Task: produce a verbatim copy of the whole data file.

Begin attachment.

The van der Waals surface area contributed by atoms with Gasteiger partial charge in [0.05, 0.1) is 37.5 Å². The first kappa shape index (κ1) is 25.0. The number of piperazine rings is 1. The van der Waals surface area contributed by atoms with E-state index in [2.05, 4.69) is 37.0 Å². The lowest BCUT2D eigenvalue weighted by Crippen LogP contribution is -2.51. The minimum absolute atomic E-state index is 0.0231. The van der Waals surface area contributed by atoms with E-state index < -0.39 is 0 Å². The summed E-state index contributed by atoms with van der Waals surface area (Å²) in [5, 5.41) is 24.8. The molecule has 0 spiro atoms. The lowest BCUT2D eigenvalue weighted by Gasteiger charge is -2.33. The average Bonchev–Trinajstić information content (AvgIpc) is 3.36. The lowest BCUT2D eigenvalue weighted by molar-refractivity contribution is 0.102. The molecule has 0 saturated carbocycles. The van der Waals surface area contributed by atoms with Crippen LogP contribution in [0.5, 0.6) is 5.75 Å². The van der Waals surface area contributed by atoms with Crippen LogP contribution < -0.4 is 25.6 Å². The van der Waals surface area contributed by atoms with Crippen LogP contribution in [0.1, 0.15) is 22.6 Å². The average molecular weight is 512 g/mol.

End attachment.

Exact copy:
The van der Waals surface area contributed by atoms with Gasteiger partial charge in [0.05, 0.1) is 37.5 Å². The first kappa shape index (κ1) is 25.0. The number of piperazine rings is 1. The van der Waals surface area contributed by atoms with E-state index in [2.05, 4.69) is 37.0 Å². The lowest BCUT2D eigenvalue weighted by Crippen LogP contribution is -2.51. The minimum absolute atomic E-state index is 0.0231. The van der Waals surface area contributed by atoms with E-state index < -0.39 is 0 Å². The summed E-state index contributed by atoms with van der Waals surface area (Å²) in [5, 5.41) is 24.8. The molecule has 0 spiro atoms. The lowest BCUT2D eigenvalue weighted by Gasteiger charge is -2.33. The average Bonchev–Trinajstić information content (AvgIpc) is 3.36. The lowest BCUT2D eigenvalue weighted by molar-refractivity contribution is 0.102. The molecule has 0 saturated carbocycles. The van der Waals surface area contributed by atoms with Crippen LogP contribution in [0.5, 0.6) is 5.75 Å². The van der Waals surface area contributed by atoms with Crippen LogP contribution < -0.4 is 25.6 Å². The van der Waals surface area contributed by atoms with Crippen LogP contribution in [0.1, 0.15) is 22.6 Å². The average molecular weight is 512 g/mol.